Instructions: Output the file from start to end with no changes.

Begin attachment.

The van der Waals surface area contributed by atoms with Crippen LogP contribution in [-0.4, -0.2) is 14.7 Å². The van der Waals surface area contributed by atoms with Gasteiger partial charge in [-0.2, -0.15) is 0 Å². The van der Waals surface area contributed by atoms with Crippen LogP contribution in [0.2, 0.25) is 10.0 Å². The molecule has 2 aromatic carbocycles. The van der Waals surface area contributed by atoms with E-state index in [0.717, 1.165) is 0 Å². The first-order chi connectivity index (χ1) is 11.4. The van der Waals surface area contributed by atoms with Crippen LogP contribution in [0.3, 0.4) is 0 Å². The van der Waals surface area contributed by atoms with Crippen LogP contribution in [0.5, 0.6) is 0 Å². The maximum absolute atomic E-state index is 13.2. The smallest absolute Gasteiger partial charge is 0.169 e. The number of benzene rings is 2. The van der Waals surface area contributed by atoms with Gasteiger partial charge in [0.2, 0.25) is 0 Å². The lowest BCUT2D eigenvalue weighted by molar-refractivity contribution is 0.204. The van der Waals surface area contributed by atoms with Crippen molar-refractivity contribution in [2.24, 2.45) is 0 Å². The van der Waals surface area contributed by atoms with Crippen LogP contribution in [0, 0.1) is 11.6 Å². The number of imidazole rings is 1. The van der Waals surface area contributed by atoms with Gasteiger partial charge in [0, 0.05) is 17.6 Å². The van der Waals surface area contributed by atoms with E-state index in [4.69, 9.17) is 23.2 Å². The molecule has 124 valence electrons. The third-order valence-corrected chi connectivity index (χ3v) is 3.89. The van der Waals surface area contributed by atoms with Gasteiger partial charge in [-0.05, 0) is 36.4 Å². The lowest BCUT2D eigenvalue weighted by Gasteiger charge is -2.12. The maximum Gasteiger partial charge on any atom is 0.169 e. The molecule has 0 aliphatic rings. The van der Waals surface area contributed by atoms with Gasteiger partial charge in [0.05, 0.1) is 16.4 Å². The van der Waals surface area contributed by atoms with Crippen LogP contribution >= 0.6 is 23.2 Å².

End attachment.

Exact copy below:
The van der Waals surface area contributed by atoms with Crippen LogP contribution in [-0.4, -0.2) is 14.7 Å². The van der Waals surface area contributed by atoms with Gasteiger partial charge in [-0.2, -0.15) is 0 Å². The van der Waals surface area contributed by atoms with Crippen LogP contribution in [0.2, 0.25) is 10.0 Å². The molecule has 2 aromatic carbocycles. The van der Waals surface area contributed by atoms with E-state index in [0.717, 1.165) is 0 Å². The first-order chi connectivity index (χ1) is 11.4. The van der Waals surface area contributed by atoms with Crippen LogP contribution in [0.3, 0.4) is 0 Å². The van der Waals surface area contributed by atoms with Crippen LogP contribution in [0.5, 0.6) is 0 Å². The maximum absolute atomic E-state index is 13.2. The smallest absolute Gasteiger partial charge is 0.169 e. The number of benzene rings is 2. The van der Waals surface area contributed by atoms with Gasteiger partial charge in [0.2, 0.25) is 0 Å². The lowest BCUT2D eigenvalue weighted by molar-refractivity contribution is 0.204. The van der Waals surface area contributed by atoms with Crippen molar-refractivity contribution in [2.24, 2.45) is 0 Å². The van der Waals surface area contributed by atoms with Crippen LogP contribution in [0, 0.1) is 11.6 Å². The number of imidazole rings is 1. The van der Waals surface area contributed by atoms with Gasteiger partial charge in [0, 0.05) is 17.6 Å². The van der Waals surface area contributed by atoms with E-state index in [4.69, 9.17) is 23.2 Å². The molecule has 124 valence electrons. The third-order valence-corrected chi connectivity index (χ3v) is 3.89. The van der Waals surface area contributed by atoms with Gasteiger partial charge in [-0.05, 0) is 36.4 Å². The lowest BCUT2D eigenvalue weighted by Gasteiger charge is -2.12. The maximum Gasteiger partial charge on any atom is 0.169 e. The molecule has 0 aliphatic rings. The van der Waals surface area contributed by atoms with Gasteiger partial charge in [0.05, 0.1) is 16.4 Å². The van der Waals surface area contributed by atoms with Crippen LogP contribution >= 0.6 is 23.2 Å².